About this Recording
8.120550 - ANDREWS SISTERS: Hit the Road (1938-1944)


Original 1938-1944 Recordings

Between the two World Wars a trend for syncopated close-harmony vocalising flourished.  Deeply rooted in barbershop and further back still in Negro minstrelsy its more recent precursors had included the Revelers, the Comedy Harmonists, the Mills Brothers and, among the girls, the Boswell Sisters, the Andrews Sisters’ closest role-models.  The Andrews had their own characteristic style, however, allied to a rhythmic incisiveness which makes them still for many the Number One favourite close-harmony group, a partisanship borne out by record sales exceeding 60 million – making them the biggest girl-group success in popular recording history.  Like Glenn Miller and Vera Lynn, their sound is the very essence of wartime nostalgia.

The Sisters, who all hailed from Minneapolis, Minnesota, of part-Norwegian, part-Greek parentage, comprised Laverne (1915-1967), Maxene (1918-1995) and lead-singer Patricia (aka Patti or Patty, born 1920).   The girls began vocalising as a trio at a very early age and from local radio slots they progressed with professional determination, via vaudeville and nightclubs, to eventual stardom.  After winning a juvenile talent contest at the Minneapolis Orpheum, in 1931 they toured the RKO theatre circuit and by the following year were touring with the Larry Rich orchestra and later worked in vaudeville and Chicago nightclubs.  They made their New York debut with Leon Belasco’s New York Hotel Edison Orchestra and in March 1937, at the height of the Swing Era, while still in residence with the band they cut their first records – four sides for Brunswick (in actual fact two Patti solo vocals, and two trios) – and in October they were ‘discovered’ by Jack Kapp, then President of the US Branch of the English Decca Record Company, and signed to a contract.  With their second Decca master, “Bei mir bist du schön”, a rehash of a 1932 tune by Jewish musicals composer Sholem Seconda, the girls struck gold.  The equivalent of US No.1 in 1938 (the charts as we now know them were not set up until 1940), the song provided a lasting signature tune and their first million-selling record, thus kick-starting one of the most prolific, if often stormy, of partnerships in popular music history.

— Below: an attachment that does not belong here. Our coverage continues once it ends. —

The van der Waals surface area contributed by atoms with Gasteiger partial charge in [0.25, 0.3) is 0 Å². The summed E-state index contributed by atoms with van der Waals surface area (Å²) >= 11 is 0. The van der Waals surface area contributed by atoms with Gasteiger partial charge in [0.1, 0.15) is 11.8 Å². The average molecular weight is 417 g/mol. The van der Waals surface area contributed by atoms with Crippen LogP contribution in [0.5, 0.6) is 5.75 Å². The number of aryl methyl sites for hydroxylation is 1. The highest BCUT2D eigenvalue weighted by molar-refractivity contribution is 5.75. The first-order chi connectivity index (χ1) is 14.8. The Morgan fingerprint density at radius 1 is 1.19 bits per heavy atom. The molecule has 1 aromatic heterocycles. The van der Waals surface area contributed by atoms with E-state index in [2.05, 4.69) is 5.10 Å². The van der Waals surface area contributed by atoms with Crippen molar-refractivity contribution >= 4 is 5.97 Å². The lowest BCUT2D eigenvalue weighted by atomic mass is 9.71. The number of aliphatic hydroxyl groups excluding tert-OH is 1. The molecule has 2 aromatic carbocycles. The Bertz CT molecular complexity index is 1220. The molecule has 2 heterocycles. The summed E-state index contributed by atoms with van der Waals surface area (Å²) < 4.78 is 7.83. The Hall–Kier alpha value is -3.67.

The Andrews Sisters’ popularity soon reached a peak on radio and the golden spring of the US Cold War was soon to give rise to some early Andrews Sisters boogie-style indispensables, including (in 1938) “Nice Work If You Can Get It” (from the 1937 RKO musical A Damsel In Distress), “Joseph, Joseph”, “Short’nin’ Bread”, “Tu-Li-Tulip Time”, “‘Sha-Sha”, “Lullaby To A Jitterbug”, Says My Heart (cover of the Burton Lane–Frank Loesser hit from the Paramount musical comedy Cocoanut Grove), Love Is Where You Find It (a Dubin–Warren-Mercer collaboration from 1938 Warner Brothers musical Garden Of The Moon) and María Grever’s Ti-Pi-Tin.